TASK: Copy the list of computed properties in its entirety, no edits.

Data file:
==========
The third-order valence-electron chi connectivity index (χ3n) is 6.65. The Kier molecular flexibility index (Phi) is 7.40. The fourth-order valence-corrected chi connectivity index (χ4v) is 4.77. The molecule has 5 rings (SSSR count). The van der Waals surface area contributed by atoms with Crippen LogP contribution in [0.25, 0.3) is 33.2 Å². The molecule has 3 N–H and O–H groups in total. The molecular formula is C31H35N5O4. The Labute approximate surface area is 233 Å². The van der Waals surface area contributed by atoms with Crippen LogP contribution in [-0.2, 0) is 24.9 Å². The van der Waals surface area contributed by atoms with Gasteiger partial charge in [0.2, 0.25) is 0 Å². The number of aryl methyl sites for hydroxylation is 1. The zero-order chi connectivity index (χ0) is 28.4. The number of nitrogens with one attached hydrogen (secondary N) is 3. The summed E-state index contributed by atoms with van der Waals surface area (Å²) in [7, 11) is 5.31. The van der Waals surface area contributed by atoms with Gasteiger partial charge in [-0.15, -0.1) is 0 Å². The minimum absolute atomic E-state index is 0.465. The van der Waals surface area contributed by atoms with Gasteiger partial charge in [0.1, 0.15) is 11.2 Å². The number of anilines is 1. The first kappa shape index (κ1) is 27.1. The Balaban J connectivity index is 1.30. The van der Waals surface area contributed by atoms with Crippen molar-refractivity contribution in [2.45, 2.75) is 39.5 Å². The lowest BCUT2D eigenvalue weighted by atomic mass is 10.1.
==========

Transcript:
The third-order valence-electron chi connectivity index (χ3n) is 6.65. The Kier molecular flexibility index (Phi) is 7.40. The fourth-order valence-corrected chi connectivity index (χ4v) is 4.77. The molecule has 5 rings (SSSR count). The van der Waals surface area contributed by atoms with Crippen LogP contribution in [0.25, 0.3) is 33.2 Å². The molecule has 3 N–H and O–H groups in total. The molecular formula is C31H35N5O4. The Labute approximate surface area is 233 Å². The van der Waals surface area contributed by atoms with Crippen LogP contribution in [-0.2, 0) is 24.9 Å². The van der Waals surface area contributed by atoms with Gasteiger partial charge in [0.2, 0.25) is 0 Å². The number of aryl methyl sites for hydroxylation is 1. The zero-order chi connectivity index (χ0) is 28.4. The number of nitrogens with one attached hydrogen (secondary N) is 3. The summed E-state index contributed by atoms with van der Waals surface area (Å²) in [7, 11) is 5.31. The van der Waals surface area contributed by atoms with Gasteiger partial charge in [-0.15, -0.1) is 0 Å². The minimum absolute atomic E-state index is 0.465. The van der Waals surface area contributed by atoms with Gasteiger partial charge in [0.1, 0.15) is 11.2 Å². The number of anilines is 1. The first kappa shape index (κ1) is 27.1. The Balaban J connectivity index is 1.30. The van der Waals surface area contributed by atoms with Crippen molar-refractivity contribution in [2.45, 2.75) is 39.5 Å². The lowest BCUT2D eigenvalue weighted by atomic mass is 10.1.